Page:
Affiliate Placement Fees

Advertise Here billboard In some instances affiliates ask merchants to pay them a flat monthly amount for a link placement on an affiliate website. Such insertion fees are commonplace in online marketing, and in some cases affiliates (especially the more selective ones with good traffic) use them to justify the investment of their time and energy into promoting merchants that they may not be as confident in. Yet, on the other side of the fence, merchants should be careful about placement fees. There is due diligence to be done prior to agreeing to an affiliate’s proposal that involves an insertion fee. Analyze their current website traffic with tools like Quantcast, Alexa and Tools like these will help you determine if the fee the affiliate is proposing is justifiable. In addition to such analysis, it is helpful to find out more specific information from the affiliate (him)/(her)self. What is the projected volume of targeted traffic you should expect from the placement? How targeted will this traffic be? Is the affiliate guaranteeing any minimum sales volume for the investment you are being asked to make? Do ask them for details. Never pay for something that cannot be measured.

It is also important to warn merchants from abuse of the placement fee concept by some affiliates. Remember to ask the right questions, and do your due diligence. Paying for insertion can be worth in many cases. In some situations, however, it is not.

Finally, the idea of placement fees comes extremely handy when in your affiliate recruitment you come across an affiliate that is not quite ready to become an affiliate, but wants you to try their advertising solution instead (e.g.: newsletter link/banner, certain number of banner impressions on site, etc). Do your math, and if you believe it is worth the try, offer them a synergetic model in return – one where you will pay them an insertion fee, but it will be lower than what they are asking you, because you will also pay them a performance bonus (see my example below).

  • Affiliate asks for a $100/mo placement fee
  • Affiliate guarantees that 30,000 unique targeted visitors (potentially interested in the merchant’s product/service) will see your ad every month
  • Merchant — whose affiliate program converts at over 2%, AOV: over $50, default commission: 12% — assumes a modest 0.08% conversion rate, and offers the above affiliate a synergy: (i) $70/mo in placement fees + (ii) 8% commission on all referred sales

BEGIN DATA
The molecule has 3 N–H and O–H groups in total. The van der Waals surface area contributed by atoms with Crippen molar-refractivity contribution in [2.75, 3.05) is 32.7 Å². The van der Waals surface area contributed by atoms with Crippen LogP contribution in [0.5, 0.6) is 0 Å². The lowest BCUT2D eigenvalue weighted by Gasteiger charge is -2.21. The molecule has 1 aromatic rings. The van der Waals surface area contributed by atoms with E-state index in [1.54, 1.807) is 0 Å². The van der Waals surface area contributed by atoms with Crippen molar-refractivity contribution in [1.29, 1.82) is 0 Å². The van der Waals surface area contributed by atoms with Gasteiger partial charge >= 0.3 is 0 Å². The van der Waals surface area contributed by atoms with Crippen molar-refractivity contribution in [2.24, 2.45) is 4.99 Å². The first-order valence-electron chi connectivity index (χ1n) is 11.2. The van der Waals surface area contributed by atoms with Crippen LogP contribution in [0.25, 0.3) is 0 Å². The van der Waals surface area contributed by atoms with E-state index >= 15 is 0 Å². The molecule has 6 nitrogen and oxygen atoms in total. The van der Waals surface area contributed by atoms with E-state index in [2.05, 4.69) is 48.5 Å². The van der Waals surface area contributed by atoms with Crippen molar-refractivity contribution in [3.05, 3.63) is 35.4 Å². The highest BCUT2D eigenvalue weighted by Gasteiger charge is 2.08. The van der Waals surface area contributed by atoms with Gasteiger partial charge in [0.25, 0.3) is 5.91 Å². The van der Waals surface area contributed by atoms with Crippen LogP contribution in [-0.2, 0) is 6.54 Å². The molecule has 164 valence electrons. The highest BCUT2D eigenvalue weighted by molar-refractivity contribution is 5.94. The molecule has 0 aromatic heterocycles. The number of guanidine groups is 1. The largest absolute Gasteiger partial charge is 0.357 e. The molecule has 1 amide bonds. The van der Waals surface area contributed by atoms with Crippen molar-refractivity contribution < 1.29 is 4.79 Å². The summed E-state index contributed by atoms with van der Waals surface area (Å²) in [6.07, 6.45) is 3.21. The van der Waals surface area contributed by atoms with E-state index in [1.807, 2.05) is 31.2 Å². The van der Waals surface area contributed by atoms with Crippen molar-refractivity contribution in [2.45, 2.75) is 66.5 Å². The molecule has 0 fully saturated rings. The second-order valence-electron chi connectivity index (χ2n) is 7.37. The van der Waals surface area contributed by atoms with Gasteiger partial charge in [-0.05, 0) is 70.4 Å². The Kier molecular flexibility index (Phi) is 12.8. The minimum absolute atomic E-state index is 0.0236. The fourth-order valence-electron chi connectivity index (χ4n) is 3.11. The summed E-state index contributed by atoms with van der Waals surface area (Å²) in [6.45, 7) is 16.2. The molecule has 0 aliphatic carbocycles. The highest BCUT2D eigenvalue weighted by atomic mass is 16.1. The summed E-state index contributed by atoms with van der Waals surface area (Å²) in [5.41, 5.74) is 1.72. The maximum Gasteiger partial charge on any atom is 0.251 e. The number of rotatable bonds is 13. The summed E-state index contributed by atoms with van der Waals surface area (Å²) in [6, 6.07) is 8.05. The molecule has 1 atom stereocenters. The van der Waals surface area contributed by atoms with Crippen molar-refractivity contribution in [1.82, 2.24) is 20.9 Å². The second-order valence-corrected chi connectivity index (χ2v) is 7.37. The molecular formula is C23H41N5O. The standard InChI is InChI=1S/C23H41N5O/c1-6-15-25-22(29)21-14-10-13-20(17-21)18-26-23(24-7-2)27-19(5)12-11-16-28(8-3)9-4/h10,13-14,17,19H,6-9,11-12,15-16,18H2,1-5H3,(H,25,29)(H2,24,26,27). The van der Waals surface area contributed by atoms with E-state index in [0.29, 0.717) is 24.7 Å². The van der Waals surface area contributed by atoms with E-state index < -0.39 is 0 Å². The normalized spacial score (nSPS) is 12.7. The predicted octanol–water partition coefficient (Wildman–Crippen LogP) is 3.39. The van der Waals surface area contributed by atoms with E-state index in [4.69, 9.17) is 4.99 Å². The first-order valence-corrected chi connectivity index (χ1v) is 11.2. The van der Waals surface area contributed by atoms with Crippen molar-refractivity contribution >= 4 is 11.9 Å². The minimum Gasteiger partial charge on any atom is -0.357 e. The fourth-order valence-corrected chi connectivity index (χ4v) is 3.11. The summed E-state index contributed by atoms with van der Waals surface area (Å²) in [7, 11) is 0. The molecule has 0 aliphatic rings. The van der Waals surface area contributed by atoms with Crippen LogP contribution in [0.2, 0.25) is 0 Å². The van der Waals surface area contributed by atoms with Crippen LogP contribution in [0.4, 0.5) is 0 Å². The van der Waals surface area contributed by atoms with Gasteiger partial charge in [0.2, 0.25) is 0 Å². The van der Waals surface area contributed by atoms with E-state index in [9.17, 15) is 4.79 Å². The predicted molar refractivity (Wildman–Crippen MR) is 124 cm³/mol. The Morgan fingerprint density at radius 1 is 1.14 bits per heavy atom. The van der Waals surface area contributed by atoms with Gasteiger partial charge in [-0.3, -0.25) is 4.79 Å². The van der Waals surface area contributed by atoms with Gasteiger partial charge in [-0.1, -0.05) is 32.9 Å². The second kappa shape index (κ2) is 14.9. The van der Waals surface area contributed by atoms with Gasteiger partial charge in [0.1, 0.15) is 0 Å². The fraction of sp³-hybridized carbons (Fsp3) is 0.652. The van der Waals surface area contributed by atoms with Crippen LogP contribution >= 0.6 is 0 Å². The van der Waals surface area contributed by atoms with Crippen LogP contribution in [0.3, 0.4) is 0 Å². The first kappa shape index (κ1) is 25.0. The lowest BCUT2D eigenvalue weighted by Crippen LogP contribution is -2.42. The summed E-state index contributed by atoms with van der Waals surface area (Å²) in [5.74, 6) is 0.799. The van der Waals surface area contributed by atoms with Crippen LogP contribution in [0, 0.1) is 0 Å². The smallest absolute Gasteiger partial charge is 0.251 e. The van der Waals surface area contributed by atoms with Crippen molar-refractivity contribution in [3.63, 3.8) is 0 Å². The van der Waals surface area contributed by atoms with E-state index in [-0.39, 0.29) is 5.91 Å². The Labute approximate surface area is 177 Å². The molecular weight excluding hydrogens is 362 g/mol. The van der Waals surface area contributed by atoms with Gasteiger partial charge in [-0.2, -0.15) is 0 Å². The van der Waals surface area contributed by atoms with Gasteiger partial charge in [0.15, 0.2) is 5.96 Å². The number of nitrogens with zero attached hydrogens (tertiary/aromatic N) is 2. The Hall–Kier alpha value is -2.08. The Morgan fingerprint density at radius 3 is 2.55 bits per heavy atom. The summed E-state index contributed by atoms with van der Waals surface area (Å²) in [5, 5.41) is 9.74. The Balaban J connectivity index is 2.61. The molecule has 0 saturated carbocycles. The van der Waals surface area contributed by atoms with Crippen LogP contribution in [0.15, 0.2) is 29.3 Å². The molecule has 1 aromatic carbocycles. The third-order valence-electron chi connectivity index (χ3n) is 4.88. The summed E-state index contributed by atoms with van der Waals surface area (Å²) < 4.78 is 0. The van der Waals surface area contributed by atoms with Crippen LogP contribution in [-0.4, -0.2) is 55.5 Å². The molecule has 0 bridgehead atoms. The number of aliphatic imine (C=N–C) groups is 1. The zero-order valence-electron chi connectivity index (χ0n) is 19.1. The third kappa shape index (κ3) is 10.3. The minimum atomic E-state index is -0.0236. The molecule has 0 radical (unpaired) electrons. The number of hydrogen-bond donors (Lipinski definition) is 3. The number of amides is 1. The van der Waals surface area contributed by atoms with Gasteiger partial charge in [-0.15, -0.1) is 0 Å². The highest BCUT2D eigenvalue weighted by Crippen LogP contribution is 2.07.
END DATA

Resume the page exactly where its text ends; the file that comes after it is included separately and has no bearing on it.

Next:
The merchant’s final goal is to get the affiliate interested in working on performance basis only. Knowing the average conversion rate within the program, yet assuming a conversion 25 times lower, the merchant expects the 30,000 unique visitors to convert into 24 orders. Knowing the AOV, the merchant expects the cumulative order value to comprise: 24 × $50 = $1,200. The 8% commission ($96) should then both cover the difference between the affiliate’s initially requested placement fee, and show the affiliate that working on the full 12% commission basis, he/she could make much more money than on flat rate insertion fees. And remember that we have assumed a conversion rate 25 times lower than is actually observed in the program.

Placement fees are a good way for affiliates to start working with merchants more comfortably. As it is with any business arrangement, it is important to reach a mutually interesting consensus; and for merchants constructing a synergy per the above-referenced model is often a good way to start a relationship with a prospective affiliate.

1 thought on “Affiliate Placement Fees”

  1. Great post, Geno.

    I like to see this kind of mathematical evalution being performed. It’s analogous to raw material and labour costing for manufacturers, when considering what to sub-contract and what to manufacture in-house.


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